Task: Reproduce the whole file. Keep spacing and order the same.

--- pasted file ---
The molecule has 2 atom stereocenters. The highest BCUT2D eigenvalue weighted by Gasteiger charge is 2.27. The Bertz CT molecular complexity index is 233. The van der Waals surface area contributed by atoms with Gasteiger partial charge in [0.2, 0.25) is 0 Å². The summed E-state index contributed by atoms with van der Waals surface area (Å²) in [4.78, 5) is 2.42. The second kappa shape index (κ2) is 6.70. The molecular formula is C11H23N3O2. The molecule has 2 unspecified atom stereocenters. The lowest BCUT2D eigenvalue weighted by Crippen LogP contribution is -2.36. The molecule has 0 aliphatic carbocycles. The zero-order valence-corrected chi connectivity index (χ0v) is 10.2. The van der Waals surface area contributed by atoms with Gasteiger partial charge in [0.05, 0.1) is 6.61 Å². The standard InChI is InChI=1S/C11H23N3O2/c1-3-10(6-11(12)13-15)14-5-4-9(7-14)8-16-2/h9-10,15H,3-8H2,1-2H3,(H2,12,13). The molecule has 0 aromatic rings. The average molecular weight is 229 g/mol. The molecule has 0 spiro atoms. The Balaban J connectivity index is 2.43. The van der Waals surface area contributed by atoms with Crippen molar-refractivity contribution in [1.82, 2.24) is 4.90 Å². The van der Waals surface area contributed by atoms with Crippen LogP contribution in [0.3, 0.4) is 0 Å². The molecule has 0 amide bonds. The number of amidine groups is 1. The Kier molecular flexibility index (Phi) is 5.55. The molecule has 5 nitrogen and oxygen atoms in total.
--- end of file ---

The molecule has 2 atom stereocenters. The highest BCUT2D eigenvalue weighted by Gasteiger charge is 2.27. The Bertz CT molecular complexity index is 233. The van der Waals surface area contributed by atoms with Gasteiger partial charge in [0.2, 0.25) is 0 Å². The summed E-state index contributed by atoms with van der Waals surface area (Å²) in [4.78, 5) is 2.42. The second kappa shape index (κ2) is 6.70. The molecular formula is C11H23N3O2. The molecule has 2 unspecified atom stereocenters. The lowest BCUT2D eigenvalue weighted by Crippen LogP contribution is -2.36. The molecule has 0 aliphatic carbocycles. The zero-order valence-corrected chi connectivity index (χ0v) is 10.2. The van der Waals surface area contributed by atoms with Gasteiger partial charge in [0.05, 0.1) is 6.61 Å². The standard InChI is InChI=1S/C11H23N3O2/c1-3-10(6-11(12)13-15)14-5-4-9(7-14)8-16-2/h9-10,15H,3-8H2,1-2H3,(H2,12,13). The molecule has 0 aromatic rings. The average molecular weight is 229 g/mol. The molecule has 0 spiro atoms. The Balaban J connectivity index is 2.43. The van der Waals surface area contributed by atoms with Crippen molar-refractivity contribution in [1.82, 2.24) is 4.90 Å². The van der Waals surface area contributed by atoms with Crippen LogP contribution in [0.3, 0.4) is 0 Å². The molecule has 0 amide bonds. The number of amidine groups is 1. The Kier molecular flexibility index (Phi) is 5.55. The molecule has 5 nitrogen and oxygen atoms in total.